And here is footnote :
 The method used was developed in the early 19th century by Joseph Lancaster, born in slums of London, who while still in his teens, was able to teach 1,000 children in an abandoned warehouse — by himself — because he had discovered a radically efficient, cost-cutting idea: “The Monitorial System”, which has also been called the Lancasterian or Lancastrian System.
Lancaster let the children teach, and each child teacher became a monitor, with the better ones teaching the slower ones. As the slower students gained speed however, they too became monitors. There was one monitor for every 10 students. Through this small group peer interaction, no one had a chance to get bored. Merit badges were awarded for excellence. Like today’s Green stamps, they could be converted into merchandise prizes like pens, wallets, purses and books. Anyone who could pay four shillings a year was welcome, including girls. No other system had accepted them on an equal curriculum basis with boys. And the subjects were not just the basics, but included algebra, trigonometry and foreign languages.
Not only could the system be run profitably on such small tuition payments but four shillings per student was a fraction of what it cost to operate. Lancaster did it with brilliant economics. The students wrote on slate instead of paper. Paper was expensive, slate indestructible. One book per subject per class was used. Each page was separated and placed on a board suspended overhead. Each group of 10 studied a page as a lesson. Then the groups rotated.
In New York, the story was the same during the first half of the 19th century. Indeed, Government officials were amazed that masses of poor children could be taught so well for so little. These bureaucrats believed they could do the same job for the same price. They were wrong. In 1806, DeWitt Clinton, New York’s Mayor, moved in by subsidizing the Lancaster system with a minuscule real estate tax. Using this subsidy as a toehold, the city gradually managed, then controlled and then set up a rival system. By 1852, New York City had absorbed the Lancaster schools via the now-famous Board of Education. Taxes rose dramatically and the quality declined as the Government monopolized schooling.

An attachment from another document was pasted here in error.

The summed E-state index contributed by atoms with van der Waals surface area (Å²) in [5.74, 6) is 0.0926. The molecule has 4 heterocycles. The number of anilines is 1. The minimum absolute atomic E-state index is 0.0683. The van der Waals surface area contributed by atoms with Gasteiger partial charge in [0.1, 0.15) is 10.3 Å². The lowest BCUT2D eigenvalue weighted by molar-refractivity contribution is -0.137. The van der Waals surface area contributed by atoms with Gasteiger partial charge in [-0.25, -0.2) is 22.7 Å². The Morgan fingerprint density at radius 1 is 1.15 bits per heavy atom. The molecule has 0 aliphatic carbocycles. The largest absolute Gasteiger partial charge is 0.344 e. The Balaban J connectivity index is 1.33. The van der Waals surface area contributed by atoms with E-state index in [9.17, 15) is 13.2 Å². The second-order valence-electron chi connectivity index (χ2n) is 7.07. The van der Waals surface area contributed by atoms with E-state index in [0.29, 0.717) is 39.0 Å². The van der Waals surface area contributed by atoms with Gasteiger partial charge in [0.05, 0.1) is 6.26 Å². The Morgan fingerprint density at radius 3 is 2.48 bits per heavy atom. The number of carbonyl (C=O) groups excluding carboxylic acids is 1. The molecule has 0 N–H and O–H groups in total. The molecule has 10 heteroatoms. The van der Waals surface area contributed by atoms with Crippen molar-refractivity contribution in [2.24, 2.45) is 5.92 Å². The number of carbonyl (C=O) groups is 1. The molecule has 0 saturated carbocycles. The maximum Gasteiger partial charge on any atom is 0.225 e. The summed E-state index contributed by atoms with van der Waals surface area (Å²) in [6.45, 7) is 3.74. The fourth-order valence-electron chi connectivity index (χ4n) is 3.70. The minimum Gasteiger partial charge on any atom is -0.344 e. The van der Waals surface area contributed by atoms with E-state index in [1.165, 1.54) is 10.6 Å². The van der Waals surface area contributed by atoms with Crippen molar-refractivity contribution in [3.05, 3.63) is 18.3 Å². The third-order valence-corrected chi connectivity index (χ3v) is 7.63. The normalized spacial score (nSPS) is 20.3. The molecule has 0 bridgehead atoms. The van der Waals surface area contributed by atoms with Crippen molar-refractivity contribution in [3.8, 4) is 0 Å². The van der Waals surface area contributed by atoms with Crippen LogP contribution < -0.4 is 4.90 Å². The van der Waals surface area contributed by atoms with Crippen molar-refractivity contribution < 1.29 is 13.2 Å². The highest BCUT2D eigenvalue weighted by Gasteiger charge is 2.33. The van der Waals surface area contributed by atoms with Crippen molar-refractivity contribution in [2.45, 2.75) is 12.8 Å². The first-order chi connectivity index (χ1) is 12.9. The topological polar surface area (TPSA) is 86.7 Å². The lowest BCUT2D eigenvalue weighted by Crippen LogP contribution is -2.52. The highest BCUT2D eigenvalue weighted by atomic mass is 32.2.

In Lancaster’s native England, the story was just as sad. The Church of England saw Lancaster as a dangerous radical since he was giving the “unwashed masses” the skills to move upward. It counterattacked with a monitorial system of its own, conceived by Rev. Andrew Bell. But his way did not teach self-reliance. Nor was it designed to educate or even teach writing or ciphering. It only taught Bible studies. Backed by massive funding from Parliament, the Church of England destroyed Lancaster by opening schools directly across from his and pirating his students.
I submit that today’s educational system could learn much from the Lancastrian System. What I take from it is that the quality of education need not be proportional to the quality of the facilities, but rather that teaching is an art, an art that is as varied as the human personality, and that the answer to the nation’s education woes is not to be found in government uniformity, nor in the number of education courses completed by teachers, but in less political control and the cultivation of pure teaching talent.
This kind of thinking is not altogether moribund, by the way. Something similar known as the Waldorf System is thriving, and in places like Sillicone Valley no less. Significantly, to me at least, many Waldorf Schools have vegetable gardens which benefit the students in a rich synergism of learning, work and health.